Home

ARCHIVES
(5264 articles):
 

Read and listen to our news on your iPhone, iPad or iPod Touch.

 
 
News  Podcast  

Get these news for free 
in your mailbox! 

Business Web Hosting


Archaeo News 

29 June 2014
Anglesey Neolithic art given a modern makeover

For the past four years, Dr George Nash from the University of Bristol and Welsh Rock Art Organisation has led a team of archaeologists at Barclodiad y Gawres ('Apronful of the Giantess'), a prehistoric burial-ritual site on Anglesey, in Wales. Rock art engravings at the site date to the Neolithic period and are around 5,000 years old. Thanks to EU funding, the monument is to be celebrated at Oriel Ynys Môn Museum next year.
     Dr Nash said: "The funding will allow us to create an exhibition celebrating this site by linking art and archaeology. We have artists, musicians and craftsmen all working on installations inspired by the site and the exhibition will be open to the public in Anglesey from 2015."
     At the site of the monument an installation has recently been created with Professor Dragos Gheorghiu from the National University of Arts, Bucharest, using a land-art approach to looking at landscape. Dr Nash said: "From the pictures it looks like we've basically stuck toilet roll along the site of the monument but what we've done is drawn out some of the original shapes and features of the site and how it might have been used."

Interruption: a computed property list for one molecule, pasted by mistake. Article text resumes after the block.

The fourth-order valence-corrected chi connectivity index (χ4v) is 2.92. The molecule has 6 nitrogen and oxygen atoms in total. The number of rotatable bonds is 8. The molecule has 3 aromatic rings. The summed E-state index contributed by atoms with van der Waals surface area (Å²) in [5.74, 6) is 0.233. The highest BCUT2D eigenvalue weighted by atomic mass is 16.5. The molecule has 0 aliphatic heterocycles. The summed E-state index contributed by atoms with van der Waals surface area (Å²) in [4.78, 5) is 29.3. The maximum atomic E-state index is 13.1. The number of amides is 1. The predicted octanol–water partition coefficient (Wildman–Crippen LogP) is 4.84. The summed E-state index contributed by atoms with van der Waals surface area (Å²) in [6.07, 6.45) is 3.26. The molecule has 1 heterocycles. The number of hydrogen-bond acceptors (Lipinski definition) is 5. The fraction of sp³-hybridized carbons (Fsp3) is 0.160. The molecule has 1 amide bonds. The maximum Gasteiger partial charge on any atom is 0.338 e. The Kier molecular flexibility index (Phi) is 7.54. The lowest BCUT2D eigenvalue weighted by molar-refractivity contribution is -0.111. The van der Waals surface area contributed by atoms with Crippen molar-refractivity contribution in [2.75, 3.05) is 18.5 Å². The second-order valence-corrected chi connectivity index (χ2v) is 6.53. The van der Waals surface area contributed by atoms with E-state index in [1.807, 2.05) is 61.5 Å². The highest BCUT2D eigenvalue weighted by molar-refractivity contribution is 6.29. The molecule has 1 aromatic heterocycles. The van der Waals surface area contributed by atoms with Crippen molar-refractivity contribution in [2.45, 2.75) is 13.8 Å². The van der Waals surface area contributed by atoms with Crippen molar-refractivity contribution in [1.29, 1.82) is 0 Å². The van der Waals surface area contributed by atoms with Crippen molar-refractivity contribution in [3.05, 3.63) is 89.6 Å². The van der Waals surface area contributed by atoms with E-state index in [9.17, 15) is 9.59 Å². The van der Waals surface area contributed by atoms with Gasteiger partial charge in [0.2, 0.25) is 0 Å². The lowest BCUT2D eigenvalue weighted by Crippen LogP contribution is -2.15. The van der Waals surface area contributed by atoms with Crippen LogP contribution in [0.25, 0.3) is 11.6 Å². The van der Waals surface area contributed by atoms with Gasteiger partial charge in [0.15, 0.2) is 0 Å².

As part of the project a specialist team, led by Dr Nash, will undertake an extensive survey of the engravings using a variety of media including a photographic record and acetate tracing methods.
     Dr Nash said: "It is important to remember that this is by far the most intricate and important rock art in Wales and England... we are undertaking laser scanning of all the rock artwork so it can be recreated, something which will be done by the end of this summer. In the four or five years we've been investigating the site we've also managed to find a lot more rock-art than was previously known to exist. The original records for this site were written in 1953 and from six stones, using all manner of lighting techniques, we have uncovered around 30% more rock-art than was first recorded in 1953 and that dates back to the neolithic period."

Edited from Wales Online (17 June 2014)

Share this webpage:


Copyright Statement
Publishing system powered by Movable Type 2.63

HOMESHOPTOURSPREHISTORAMAFORUMSGLOSSARYMEGALINKSFEEDBACKFAQABOUT US TOP OF PAGE ^^^